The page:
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Finding Professional HelpWhen your pet's behavior problem calls for professional help in your home, you should seek advice from a veterinarian and an animal behavior specialist. Knowing where to turn can be confusing. People who work with animal behavior problems are not regulated by any government agency and may have very different types of qualifications. Here are some tips that may help:
- Veterinarian: When your pet has a problem, your first call should always be to your veterinarian. Urinary tract infections, hormone imbalances, neurological conditions, genetic abnormalities, orthopedic problems and dental disease are just a few examples of medical problems that can influence your pet's behavior. Once medical problems are ruled out, ask your veterinarian if he/she has received any specific training in animal behavior, and if not, ask for a referral to an animal behavior specialist.
- Certified Applied Animal Behaviorist: Animal behavior is a specialized field of scientific study. In order to become a certified applied animal behaviorist, an individual must have specialized training in behavior problems in companion animals. The Animal Behavior Society (ABS) grants certification to behaviorists who are academically trained, have experience in the field and meet the ethical standards of the ABS. The American Veterinary Medical Association (AVMA) certifies veterinarians who pursue specialized coursework in animal behavior. People who've worked with or trained animals for many years aren't animal behaviorists unless they've received specialized academic training.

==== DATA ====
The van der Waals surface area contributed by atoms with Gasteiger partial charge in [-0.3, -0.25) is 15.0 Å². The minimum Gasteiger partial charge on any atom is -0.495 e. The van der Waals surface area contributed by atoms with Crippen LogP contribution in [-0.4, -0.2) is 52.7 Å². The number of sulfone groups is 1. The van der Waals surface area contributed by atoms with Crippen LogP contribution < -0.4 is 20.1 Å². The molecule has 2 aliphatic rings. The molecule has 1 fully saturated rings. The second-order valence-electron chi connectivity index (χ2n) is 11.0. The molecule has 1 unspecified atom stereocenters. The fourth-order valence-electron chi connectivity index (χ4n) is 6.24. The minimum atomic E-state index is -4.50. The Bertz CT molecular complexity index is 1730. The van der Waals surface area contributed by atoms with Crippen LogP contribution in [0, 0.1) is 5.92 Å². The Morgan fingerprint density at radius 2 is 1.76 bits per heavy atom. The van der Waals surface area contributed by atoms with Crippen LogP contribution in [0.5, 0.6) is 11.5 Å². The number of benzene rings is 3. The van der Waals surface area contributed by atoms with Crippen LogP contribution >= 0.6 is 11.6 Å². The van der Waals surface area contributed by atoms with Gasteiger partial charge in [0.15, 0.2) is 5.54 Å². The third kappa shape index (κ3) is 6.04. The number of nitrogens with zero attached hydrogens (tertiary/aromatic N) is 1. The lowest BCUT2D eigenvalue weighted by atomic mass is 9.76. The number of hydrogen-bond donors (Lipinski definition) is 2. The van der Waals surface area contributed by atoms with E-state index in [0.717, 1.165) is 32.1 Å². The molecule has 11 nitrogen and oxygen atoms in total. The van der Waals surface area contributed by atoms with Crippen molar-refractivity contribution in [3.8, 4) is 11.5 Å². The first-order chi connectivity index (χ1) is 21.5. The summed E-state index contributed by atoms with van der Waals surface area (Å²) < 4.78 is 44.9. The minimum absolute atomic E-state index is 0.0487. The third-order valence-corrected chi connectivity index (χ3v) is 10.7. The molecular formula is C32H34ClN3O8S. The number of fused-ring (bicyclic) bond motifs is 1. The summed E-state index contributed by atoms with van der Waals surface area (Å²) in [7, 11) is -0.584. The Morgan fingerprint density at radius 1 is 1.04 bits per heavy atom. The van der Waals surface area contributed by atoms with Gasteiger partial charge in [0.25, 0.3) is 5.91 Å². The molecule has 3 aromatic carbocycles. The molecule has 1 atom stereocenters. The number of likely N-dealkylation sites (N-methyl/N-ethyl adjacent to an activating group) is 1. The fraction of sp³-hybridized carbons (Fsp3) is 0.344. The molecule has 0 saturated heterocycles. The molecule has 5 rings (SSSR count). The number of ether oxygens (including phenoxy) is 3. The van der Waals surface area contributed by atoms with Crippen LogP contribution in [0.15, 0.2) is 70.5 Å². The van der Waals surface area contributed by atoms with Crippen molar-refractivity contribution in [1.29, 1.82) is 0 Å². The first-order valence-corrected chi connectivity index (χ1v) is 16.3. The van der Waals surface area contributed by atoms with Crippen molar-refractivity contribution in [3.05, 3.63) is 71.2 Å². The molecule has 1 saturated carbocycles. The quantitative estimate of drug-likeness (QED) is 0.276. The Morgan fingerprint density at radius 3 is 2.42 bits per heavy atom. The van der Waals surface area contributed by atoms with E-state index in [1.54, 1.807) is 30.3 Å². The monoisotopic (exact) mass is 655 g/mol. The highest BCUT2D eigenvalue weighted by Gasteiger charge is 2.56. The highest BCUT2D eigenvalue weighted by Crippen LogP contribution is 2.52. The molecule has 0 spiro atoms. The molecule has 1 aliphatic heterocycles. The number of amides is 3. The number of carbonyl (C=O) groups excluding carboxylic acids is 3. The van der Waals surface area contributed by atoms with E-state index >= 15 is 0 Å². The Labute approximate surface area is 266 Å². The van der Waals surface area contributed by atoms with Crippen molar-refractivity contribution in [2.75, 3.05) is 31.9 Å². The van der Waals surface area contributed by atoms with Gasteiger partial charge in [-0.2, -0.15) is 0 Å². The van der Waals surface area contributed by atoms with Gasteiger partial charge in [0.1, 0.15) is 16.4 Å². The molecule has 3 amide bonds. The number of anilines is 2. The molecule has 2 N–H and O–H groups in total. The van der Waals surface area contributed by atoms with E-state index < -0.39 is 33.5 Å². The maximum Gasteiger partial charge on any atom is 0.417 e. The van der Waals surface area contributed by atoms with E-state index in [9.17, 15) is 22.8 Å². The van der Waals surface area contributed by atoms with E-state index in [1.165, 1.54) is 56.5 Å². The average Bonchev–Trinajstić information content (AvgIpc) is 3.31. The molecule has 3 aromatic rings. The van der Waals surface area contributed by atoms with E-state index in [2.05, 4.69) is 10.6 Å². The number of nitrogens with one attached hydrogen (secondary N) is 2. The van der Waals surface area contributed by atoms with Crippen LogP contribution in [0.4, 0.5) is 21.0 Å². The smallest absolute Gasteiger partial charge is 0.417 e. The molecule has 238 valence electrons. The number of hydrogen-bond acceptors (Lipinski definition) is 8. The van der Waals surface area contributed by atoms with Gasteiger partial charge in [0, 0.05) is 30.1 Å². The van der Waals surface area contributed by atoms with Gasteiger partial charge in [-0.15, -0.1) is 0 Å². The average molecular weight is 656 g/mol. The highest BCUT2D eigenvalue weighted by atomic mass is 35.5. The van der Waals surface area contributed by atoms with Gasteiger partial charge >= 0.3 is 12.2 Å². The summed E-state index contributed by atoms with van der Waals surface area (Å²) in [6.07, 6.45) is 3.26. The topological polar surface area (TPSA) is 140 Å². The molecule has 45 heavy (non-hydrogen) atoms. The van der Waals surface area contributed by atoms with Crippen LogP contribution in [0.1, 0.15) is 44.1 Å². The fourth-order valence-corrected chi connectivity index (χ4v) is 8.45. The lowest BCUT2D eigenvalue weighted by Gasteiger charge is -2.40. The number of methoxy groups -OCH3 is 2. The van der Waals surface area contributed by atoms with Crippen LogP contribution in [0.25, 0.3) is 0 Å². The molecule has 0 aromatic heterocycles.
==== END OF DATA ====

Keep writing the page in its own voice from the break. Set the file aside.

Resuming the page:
- Animal Trainer/Consultant: Some animal trainers are self-taught, and some may have apprenticed under another trainer and/or attended various training seminars. Animal trainers don't usually have specialized academic training in the study of animal behavior. Good animal trainers are knowledgeable about different types of training methods that focus primarily on reinforcing good behavior. Inappropriate use of correction collars, including using choke collars to lift dogs off the ground and "string them up," aren't appropriate or humane training methods and may cause injury to your dog.
- Training classes are an excellent way to develop a good relationship with your pet by teaching him to respond reliably to specific cues. However, resolving behavior problems, such as house soiling, barking, aggression or separation anxiety requires more than teaching your pet to respond to cues. Specific behavior modification techniques must also be used. Some animal trainers also offer behavior consulting services.
- Ask the trainer what methods he uses and how he was trained. Go to a class, and if you observe techniques you're not comfortable with, find another trainer. Dog obedience instructors can be certified by the National Association of Dog Obedience Instructors (NADOI) or the Certification Council for Professional Dog Trainers (CCPDT). Certification indicates that instructors have passed a test, had experience in dog training and been approved by their peers. If the trainer is endorsed by another organization, ask about the criteria for endorsement. Certification does not guarantee that a trainer uses humane methods of training – it is still up to you to determine if the trainer's methods are humane and appropriate for your dog.
Things to Watch for and Avoid
- People who guarantee their work: Qualified behaviorists and trainers will always do their best for you, but cannot guarantee outcomes, because animals have minds of their own and can never be completely controlled by humans.
- People whose primary methods focus on punishment: If their recommendations involve choking, hitting or slapping your pet, excessive confinement or isolation, this indicates little or no understanding of animal behavior.
- People who misrepresent their qualifications: People who call themselves animal behaviorists, even though they're not academically trained in animal behavior.
- People who want to train your pet for you: Most behavior problems are a result of interactions between the animal, the owner and the environment. Giving your pet to someone else to "fix" the problem is rarely successful because these three elements aren't addressed. Owners need to work with the animal in the home environment.